7) It attempts
to address the needs of “the many” by addressing the “need of the one.”
examples of teaching page topics include:
1) The Plane Has Taken Off (attention to time and responsibility
to be punctual)
2) Prepared To Launch? (will your skill sets let you fly or will you crash and burn)
Out of the Quicksand (learning how to accept, use, and trust guidance)
4) What You Want Isn’t Always What
You Need (best interest vs expressed interest)
5) Are You Better Than or Better Off?
6) Why We Behave
the Way We Do (we are seeking something)
7) What are ADL’s (not just morning hygiene but all of each days
8) ADL Complexity (simple, moderately complex and complex)
9) Is Budgeting
an ADL? YES.
10) Is Kindness an ADL? YES. What else should we call an Activity of Daily Living (ADL), and why have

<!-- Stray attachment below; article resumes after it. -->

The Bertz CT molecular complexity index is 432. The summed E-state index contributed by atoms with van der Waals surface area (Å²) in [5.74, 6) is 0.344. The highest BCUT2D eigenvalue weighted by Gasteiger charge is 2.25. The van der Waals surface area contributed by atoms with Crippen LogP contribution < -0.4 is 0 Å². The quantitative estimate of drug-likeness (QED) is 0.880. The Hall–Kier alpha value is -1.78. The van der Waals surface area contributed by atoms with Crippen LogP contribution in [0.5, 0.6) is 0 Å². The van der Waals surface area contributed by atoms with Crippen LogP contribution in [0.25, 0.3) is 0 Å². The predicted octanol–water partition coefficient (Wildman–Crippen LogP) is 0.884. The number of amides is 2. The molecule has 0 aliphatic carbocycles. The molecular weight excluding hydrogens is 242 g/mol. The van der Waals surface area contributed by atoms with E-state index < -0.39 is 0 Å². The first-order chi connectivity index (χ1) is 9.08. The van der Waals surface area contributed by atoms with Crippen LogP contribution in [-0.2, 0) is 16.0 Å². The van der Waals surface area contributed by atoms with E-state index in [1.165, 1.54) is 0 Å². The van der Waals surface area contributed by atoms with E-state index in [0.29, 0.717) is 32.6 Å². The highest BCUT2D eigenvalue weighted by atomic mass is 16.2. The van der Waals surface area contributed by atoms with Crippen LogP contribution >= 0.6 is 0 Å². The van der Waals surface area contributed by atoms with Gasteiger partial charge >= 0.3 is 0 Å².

we limited the term to just basic hygiene?
11) Sow (plant) and Reap (grow) (how to build habits and character)
12) The Meaning of Life? SMOKING!
13) Climbing Mount Everest (learning to prepare for and deal with change)
14) Your Problem is Not My Emergency (learning to accept personal accountability)
15) The Faces of Entitlement
"The Entitlement Syndrome": my money, my cigarettes, my right, my wants)
16) I Feel, I Act, but Did I
Think? (learning how to introduce thought into action)
17) Premack Principle: First/Then (first
responsible attention to your illness needs/then you receive your entitlement check
18) What is Normal? Ability
to adjust and deal with your life challenges/problems with proper insight and skill which allows for effective functioning